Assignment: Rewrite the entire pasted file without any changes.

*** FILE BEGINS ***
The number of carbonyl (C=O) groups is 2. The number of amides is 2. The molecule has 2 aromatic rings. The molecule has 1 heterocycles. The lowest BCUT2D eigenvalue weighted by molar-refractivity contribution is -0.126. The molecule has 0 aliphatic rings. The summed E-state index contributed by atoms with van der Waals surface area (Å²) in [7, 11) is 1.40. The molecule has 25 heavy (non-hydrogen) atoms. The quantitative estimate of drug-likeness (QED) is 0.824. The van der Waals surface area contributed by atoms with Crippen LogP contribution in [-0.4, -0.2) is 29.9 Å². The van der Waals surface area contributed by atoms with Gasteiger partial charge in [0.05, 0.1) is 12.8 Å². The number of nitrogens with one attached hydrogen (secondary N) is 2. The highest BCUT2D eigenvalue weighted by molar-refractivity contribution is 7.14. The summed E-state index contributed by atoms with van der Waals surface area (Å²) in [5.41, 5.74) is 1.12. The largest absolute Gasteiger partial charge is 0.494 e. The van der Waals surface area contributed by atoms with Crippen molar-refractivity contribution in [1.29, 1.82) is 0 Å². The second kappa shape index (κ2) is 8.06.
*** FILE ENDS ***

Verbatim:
The number of carbonyl (C=O) groups is 2. The number of amides is 2. The molecule has 2 aromatic rings. The molecule has 1 heterocycles. The lowest BCUT2D eigenvalue weighted by molar-refractivity contribution is -0.126. The molecule has 0 aliphatic rings. The summed E-state index contributed by atoms with van der Waals surface area (Å²) in [7, 11) is 1.40. The molecule has 25 heavy (non-hydrogen) atoms. The quantitative estimate of drug-likeness (QED) is 0.824. The van der Waals surface area contributed by atoms with Crippen LogP contribution in [-0.4, -0.2) is 29.9 Å². The van der Waals surface area contributed by atoms with Gasteiger partial charge in [0.05, 0.1) is 12.8 Å². The number of nitrogens with one attached hydrogen (secondary N) is 2. The highest BCUT2D eigenvalue weighted by molar-refractivity contribution is 7.14. The summed E-state index contributed by atoms with van der Waals surface area (Å²) in [5.41, 5.74) is 1.12. The largest absolute Gasteiger partial charge is 0.494 e. The van der Waals surface area contributed by atoms with Crippen molar-refractivity contribution in [1.29, 1.82) is 0 Å². The second kappa shape index (κ2) is 8.06.